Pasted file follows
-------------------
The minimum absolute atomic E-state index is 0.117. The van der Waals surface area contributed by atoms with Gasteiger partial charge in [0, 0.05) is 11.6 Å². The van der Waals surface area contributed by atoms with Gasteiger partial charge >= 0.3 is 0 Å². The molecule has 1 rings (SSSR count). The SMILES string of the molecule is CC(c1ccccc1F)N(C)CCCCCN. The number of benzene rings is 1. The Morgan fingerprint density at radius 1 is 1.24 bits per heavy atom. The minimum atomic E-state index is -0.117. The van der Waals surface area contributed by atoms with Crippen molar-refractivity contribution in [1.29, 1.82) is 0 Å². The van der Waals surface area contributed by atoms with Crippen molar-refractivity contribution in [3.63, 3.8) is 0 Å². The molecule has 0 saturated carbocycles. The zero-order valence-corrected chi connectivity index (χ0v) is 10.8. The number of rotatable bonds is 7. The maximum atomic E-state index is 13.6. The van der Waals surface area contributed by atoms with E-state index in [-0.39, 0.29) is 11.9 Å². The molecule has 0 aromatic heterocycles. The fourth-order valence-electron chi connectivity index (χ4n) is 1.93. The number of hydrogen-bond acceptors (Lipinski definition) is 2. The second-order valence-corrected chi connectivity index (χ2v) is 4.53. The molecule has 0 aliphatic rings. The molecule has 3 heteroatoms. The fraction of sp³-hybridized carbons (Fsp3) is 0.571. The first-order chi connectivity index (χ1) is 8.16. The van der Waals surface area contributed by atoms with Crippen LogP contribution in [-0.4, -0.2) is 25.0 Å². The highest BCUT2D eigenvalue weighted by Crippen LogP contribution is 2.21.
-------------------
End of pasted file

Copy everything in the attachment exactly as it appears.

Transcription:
The minimum absolute atomic E-state index is 0.117. The van der Waals surface area contributed by atoms with Gasteiger partial charge in [0, 0.05) is 11.6 Å². The van der Waals surface area contributed by atoms with Gasteiger partial charge >= 0.3 is 0 Å². The molecule has 1 rings (SSSR count). The SMILES string of the molecule is CC(c1ccccc1F)N(C)CCCCCN. The number of benzene rings is 1. The Morgan fingerprint density at radius 1 is 1.24 bits per heavy atom. The minimum atomic E-state index is -0.117. The van der Waals surface area contributed by atoms with Crippen molar-refractivity contribution in [1.29, 1.82) is 0 Å². The van der Waals surface area contributed by atoms with Crippen molar-refractivity contribution in [3.63, 3.8) is 0 Å². The molecule has 0 saturated carbocycles. The zero-order valence-corrected chi connectivity index (χ0v) is 10.8. The number of rotatable bonds is 7. The maximum atomic E-state index is 13.6. The van der Waals surface area contributed by atoms with E-state index in [-0.39, 0.29) is 11.9 Å². The molecule has 0 aromatic heterocycles. The fourth-order valence-electron chi connectivity index (χ4n) is 1.93. The number of hydrogen-bond acceptors (Lipinski definition) is 2. The second-order valence-corrected chi connectivity index (χ2v) is 4.53. The molecule has 0 aliphatic rings. The molecule has 3 heteroatoms. The fraction of sp³-hybridized carbons (Fsp3) is 0.571. The first-order chi connectivity index (χ1) is 8.16. The van der Waals surface area contributed by atoms with Crippen LogP contribution in [-0.4, -0.2) is 25.0 Å². The highest BCUT2D eigenvalue weighted by Crippen LogP contribution is 2.21.